Major Newspaper Purchases And Clicks For Hearst Connecticut Media

Hearst Connecticut Media owns the Connecticut Post as well as dailies in Danbury, Norwalk, Stamford and Greenwich. Add the New Haven Register and two other Connecticut dailies to the list. And Connecticut Magazine too. As former Mayor Bill Finch said often, “It’s all about the clicks.”

As singular daily newspapers go the Hartford Courant is the mother of print and digital media outlets in the state. But all these Hearst properties now provides a major flex in print circulation and online web traffic for advertising buys. A large question looms, will all these daily properties someday be converted in a singular name change under the “Connecticut” banner? Or will they maintain the individual local name brands?

And where will the Post’s editorial department end up? The Post building at 410 State Street is for sale.

From the CT Post:

Further expanding its coverage of Connecticut, Hearst announced Monday it has acquired three daily and eight weekly newspapers and their accompanying websites from Digital First Media, including the New Haven Register and Connecticut Magazine.

It marks the second Connecticut acquisition in the past year for Hearst, which purchased The Hour, of Norwalk, in 2016, solidifying its coverage of Fairfield County. Hearst also owns the Connecticut Post, based in Bridgeport; The Advocate, of Stamford; Greenwich Time; and The News-Times, based in Danbury, in addition to six weekly newspapers in southwestern Connecticut–the New Canaan News, Darien News, Wilton Villager, Westport News, Fairfield Citizen and New Milford Spectrum.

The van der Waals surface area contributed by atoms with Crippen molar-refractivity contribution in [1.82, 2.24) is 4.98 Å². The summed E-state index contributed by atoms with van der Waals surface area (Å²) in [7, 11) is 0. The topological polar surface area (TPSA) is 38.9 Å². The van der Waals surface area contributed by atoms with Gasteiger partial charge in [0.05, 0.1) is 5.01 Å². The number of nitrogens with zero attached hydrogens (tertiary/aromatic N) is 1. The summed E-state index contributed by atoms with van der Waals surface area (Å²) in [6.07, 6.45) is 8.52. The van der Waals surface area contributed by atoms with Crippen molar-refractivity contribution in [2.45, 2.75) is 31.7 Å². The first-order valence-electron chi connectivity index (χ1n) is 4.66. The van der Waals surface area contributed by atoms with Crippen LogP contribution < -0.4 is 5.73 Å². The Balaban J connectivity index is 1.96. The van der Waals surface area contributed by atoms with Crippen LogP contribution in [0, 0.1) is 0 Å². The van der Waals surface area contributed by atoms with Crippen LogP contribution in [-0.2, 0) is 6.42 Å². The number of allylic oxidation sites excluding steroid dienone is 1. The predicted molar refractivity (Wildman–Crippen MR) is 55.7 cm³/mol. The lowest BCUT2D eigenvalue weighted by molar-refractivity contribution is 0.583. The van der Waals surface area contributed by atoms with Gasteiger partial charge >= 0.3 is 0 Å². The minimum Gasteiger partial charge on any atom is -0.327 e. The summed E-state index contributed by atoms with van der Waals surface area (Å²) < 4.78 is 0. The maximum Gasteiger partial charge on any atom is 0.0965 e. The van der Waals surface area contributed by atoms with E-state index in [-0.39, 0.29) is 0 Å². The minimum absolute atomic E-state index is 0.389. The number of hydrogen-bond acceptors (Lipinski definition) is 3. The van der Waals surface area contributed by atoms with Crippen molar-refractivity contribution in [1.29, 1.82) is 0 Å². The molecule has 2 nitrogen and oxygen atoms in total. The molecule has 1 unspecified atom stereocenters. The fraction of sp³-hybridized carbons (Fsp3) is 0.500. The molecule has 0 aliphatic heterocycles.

The print and digital assets in Wednesday’s deal, which include The Register Citizen of Torrington, and The Middletown Press, reach more than 470,000 households combined and 1.4 million unique online visitors, according to a news release. They extend Hearst Connecticut Media Group’s news operations, advertising services and audience reach across New Haven, Middlesex and Litchfield counties.

Full story here.



  1. Such consolidation and dominance by one news organization also limits and consolidates — and inevitably significantly slants/filters — the coverage and presentation of the news and editorial messaging in its catchment area… Inevitably, it results in larger and larger blinders over the public vision of the important aspects of their world… Nothing against Hearst or the Post, but this doesn’t bode well for the public…

    How many excellent journalists — with their particular important areas of interest and expertise will be silenced by this consolidation?…

    News operations such as OIB will have a larger void to fill in Connecticut now. And the public will be drawn to these fonts of informational/intellectual diversity like mosquitos to a swamp-based nudist colony… (I suspect that operations and focus of the Connecticut Hearst organization will completely shift to Stamford soon…)

    Pretty soon, all of the relevant Bridgeport news will come out of OIB and Doing It Local… (Maybe WICC will want to try news coverage again? Maybe an OIB/Doing It Local collaboration?)

  2. Mergers and acquisitions move an industry toward monopoly status resulting in price appreciation for the remaining media assets. Scarcity creates value.

    1. The relative scarcity of something that is valued frequently results in a price increase (that, in turn,is of value to the asset or item owner).
      As in, “a luxury once enjoyed becomes a necessity”!

      What is scarce in too many areas today are the facts and the truths they contain. So status quo continues though people know there is something wrong.

      If “truth” is scarce, will it become valued in terms of the time, talent, expertise and passion necessary to produce it in forms visible to and actionable by the people of a community?? Time will tell.


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